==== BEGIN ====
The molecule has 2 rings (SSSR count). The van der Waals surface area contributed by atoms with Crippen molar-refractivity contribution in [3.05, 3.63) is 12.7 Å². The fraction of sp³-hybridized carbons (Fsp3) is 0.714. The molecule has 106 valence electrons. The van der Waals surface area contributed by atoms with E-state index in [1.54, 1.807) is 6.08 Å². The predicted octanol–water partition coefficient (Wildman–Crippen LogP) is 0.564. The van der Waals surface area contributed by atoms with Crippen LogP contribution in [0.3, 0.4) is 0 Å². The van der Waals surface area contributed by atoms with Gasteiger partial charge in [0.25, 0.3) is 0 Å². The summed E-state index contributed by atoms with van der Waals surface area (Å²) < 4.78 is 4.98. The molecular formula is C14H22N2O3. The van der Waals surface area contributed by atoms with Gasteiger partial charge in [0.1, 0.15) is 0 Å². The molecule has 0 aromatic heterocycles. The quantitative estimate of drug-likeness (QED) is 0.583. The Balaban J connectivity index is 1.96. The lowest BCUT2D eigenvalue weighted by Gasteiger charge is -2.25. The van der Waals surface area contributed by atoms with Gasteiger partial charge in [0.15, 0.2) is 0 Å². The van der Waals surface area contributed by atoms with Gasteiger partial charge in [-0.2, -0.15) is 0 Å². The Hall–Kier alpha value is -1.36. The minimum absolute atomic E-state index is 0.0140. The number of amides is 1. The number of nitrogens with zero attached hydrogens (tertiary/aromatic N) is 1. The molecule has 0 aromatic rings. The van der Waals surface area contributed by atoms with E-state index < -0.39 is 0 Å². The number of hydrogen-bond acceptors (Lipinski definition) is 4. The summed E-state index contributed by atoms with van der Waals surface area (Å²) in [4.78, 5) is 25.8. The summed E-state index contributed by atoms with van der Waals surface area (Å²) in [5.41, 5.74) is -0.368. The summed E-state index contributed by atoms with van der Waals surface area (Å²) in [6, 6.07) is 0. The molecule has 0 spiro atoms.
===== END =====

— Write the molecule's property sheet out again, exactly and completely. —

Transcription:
The molecule has 2 rings (SSSR count). The van der Waals surface area contributed by atoms with Crippen molar-refractivity contribution in [3.05, 3.63) is 12.7 Å². The fraction of sp³-hybridized carbons (Fsp3) is 0.714. The molecule has 106 valence electrons. The van der Waals surface area contributed by atoms with E-state index in [1.54, 1.807) is 6.08 Å². The predicted octanol–water partition coefficient (Wildman–Crippen LogP) is 0.564. The van der Waals surface area contributed by atoms with Crippen LogP contribution in [0.3, 0.4) is 0 Å². The van der Waals surface area contributed by atoms with Gasteiger partial charge in [0.25, 0.3) is 0 Å². The summed E-state index contributed by atoms with van der Waals surface area (Å²) < 4.78 is 4.98. The molecular formula is C14H22N2O3. The van der Waals surface area contributed by atoms with Gasteiger partial charge in [0.1, 0.15) is 0 Å². The molecule has 0 aromatic heterocycles. The quantitative estimate of drug-likeness (QED) is 0.583. The Balaban J connectivity index is 1.96. The lowest BCUT2D eigenvalue weighted by Gasteiger charge is -2.25. The van der Waals surface area contributed by atoms with Gasteiger partial charge in [0.15, 0.2) is 0 Å². The van der Waals surface area contributed by atoms with Gasteiger partial charge in [-0.2, -0.15) is 0 Å². The Hall–Kier alpha value is -1.36. The minimum absolute atomic E-state index is 0.0140. The number of amides is 1. The number of nitrogens with zero attached hydrogens (tertiary/aromatic N) is 1. The molecule has 0 aromatic rings. The van der Waals surface area contributed by atoms with E-state index < -0.39 is 0 Å². The number of hydrogen-bond acceptors (Lipinski definition) is 4. The summed E-state index contributed by atoms with van der Waals surface area (Å²) in [4.78, 5) is 25.8. The summed E-state index contributed by atoms with van der Waals surface area (Å²) in [5.41, 5.74) is -0.368. The summed E-state index contributed by atoms with van der Waals surface area (Å²) in [6, 6.07) is 0. The molecule has 0 spiro atoms.